Washington Post's First APIs Lets Devs Get Political

Eric Carter, Founder & Corporate Counsel, Dartsand
Aug. 31 2012, 09:00AM EDT

The Washington Post has launched its first APIs, all with a political usage. The Washington Post staff created applications over the years that collected a lot of data. Now it's making the data available, via its Washington Post APIs, to civic hackers.

The newspaper noted that "showing its work" was motivation behind the developer portal and APIs in its announcement post:

Building data applications for the newsroom often results in large storehouses of useful data. But we've never had the opportunity to make this data available to other civic hackers until today. We've decided to "run that baby" and make our data available to you.

That's why, starting today, The Post is publishing three APIs. They're free to use (check out our terms of use) for your non-commercial applications. Additionally, our APIs aren't rate limited, so you can call them directly from your client-side application.

Eventually, the portal will include numerous APIs spanning many content categories. However, the portal currently contains only three APIs, all related to the election year: Issue Engine API (stores political speakers' statements and transcripts), White House Visitors Log API (stores White House visitors dating back to 2009), Campaign Finance API (stores FEC campaign finance data). To stir up interest in the portal, and spark creative integration with Powered by the Post APIs, The Washington Post will host an Election Hackathon in October.

All APIs in the portal are RESTful APIs. Responses are in a JSON data format. Sample code is available in JavaScript, C#, PHP, Python, and Ruby. Developers can utilize an interactive console if desired. The APIs are not rate limited, and all three are free for non-commercial use.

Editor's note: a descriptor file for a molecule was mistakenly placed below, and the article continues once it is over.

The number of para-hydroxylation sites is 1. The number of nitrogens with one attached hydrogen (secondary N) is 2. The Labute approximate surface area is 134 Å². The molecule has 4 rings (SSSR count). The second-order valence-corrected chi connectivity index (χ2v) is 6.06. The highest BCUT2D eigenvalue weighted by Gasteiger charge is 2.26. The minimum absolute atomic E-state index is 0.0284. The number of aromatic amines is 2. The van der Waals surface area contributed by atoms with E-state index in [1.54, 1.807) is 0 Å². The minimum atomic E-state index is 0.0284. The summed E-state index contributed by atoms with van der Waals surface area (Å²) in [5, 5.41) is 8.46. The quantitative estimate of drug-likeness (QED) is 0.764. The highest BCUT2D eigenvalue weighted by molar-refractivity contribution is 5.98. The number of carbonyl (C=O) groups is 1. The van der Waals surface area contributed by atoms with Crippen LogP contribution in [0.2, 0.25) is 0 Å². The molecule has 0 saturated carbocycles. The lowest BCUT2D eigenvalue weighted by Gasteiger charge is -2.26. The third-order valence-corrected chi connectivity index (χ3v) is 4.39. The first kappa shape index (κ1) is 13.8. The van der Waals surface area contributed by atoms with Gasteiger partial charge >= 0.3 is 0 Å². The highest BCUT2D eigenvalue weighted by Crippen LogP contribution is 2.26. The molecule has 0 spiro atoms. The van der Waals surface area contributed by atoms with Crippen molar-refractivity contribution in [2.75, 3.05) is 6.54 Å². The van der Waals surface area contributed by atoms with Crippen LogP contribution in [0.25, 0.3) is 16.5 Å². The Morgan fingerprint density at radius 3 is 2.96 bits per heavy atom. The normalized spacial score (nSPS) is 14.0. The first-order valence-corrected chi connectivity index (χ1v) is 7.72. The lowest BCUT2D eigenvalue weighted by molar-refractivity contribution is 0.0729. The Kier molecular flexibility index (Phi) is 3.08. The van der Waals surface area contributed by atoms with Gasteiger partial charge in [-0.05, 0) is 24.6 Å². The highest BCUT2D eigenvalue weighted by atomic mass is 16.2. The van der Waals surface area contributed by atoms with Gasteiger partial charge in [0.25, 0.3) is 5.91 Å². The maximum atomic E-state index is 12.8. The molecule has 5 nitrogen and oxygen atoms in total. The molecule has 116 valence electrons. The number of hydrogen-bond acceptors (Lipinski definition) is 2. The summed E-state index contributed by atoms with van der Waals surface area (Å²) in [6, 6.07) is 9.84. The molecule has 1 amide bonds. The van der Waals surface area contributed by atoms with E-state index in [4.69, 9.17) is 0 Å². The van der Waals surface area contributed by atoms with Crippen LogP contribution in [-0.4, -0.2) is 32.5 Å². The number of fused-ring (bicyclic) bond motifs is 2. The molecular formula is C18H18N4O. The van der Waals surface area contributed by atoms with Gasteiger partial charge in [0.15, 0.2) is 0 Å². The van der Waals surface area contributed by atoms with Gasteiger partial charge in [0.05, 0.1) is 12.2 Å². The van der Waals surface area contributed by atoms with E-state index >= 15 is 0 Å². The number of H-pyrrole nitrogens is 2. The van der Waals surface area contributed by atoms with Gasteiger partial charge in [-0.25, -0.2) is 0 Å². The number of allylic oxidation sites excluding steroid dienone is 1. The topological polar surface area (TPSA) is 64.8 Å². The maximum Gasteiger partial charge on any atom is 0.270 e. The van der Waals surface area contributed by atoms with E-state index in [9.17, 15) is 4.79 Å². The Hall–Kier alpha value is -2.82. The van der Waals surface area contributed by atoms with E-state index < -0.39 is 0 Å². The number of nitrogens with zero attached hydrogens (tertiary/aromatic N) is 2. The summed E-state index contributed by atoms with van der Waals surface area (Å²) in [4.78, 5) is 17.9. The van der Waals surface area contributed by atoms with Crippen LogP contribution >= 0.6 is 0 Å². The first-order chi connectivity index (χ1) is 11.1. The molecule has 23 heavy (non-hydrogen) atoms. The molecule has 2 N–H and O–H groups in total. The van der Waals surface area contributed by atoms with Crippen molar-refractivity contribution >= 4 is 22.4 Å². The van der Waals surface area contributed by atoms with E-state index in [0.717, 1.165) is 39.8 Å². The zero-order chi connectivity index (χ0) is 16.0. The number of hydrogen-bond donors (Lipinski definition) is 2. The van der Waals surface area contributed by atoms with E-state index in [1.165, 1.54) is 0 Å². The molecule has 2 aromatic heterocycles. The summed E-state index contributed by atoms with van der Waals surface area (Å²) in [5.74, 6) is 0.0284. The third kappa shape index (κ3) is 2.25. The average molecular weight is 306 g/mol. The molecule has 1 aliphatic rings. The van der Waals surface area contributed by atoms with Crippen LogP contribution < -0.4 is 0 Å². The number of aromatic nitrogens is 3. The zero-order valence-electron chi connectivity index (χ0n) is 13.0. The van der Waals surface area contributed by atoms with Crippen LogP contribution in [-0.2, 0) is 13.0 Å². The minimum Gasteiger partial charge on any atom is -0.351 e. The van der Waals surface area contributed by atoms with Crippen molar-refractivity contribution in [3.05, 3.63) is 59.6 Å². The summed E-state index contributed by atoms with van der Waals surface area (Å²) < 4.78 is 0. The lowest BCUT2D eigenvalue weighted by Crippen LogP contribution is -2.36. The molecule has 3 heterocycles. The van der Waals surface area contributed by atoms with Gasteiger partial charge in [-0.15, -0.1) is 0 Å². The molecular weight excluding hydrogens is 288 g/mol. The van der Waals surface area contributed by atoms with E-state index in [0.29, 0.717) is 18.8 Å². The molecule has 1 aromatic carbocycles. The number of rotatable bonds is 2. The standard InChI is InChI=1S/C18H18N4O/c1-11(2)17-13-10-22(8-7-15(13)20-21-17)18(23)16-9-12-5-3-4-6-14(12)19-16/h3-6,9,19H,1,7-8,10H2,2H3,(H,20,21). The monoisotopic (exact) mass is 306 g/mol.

As the print media world continues to fight for position in the massive transition to digital media, embracing the developer community with an API strategy seems an appropriate step for the news giant. Additionally, launching with a Hackathon should prove the Post's dedication and support for the online news community. Those interested in the API, can register at the developer site.

Eric Carter Eric is the founder of Dartsand and Corporate Counsel for a specialty technology distributor. He is a frequent contributor to technology media outlets and also serves as primary legal counsel for multiple startups in the Real Estate, Virtual Assistant, and Software Development Industries. Follow me on Google+

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ruben

With havin so much content and articles do you ever run into any issues of plagorism or copyright infringement?

My site has a lot of unique content I've either written myself or outsourced but it seems a lot of it is popping it up all over the web without my agreement. Do you know any ways to help reduce content from being stolen? I'd definitely appreciate

it.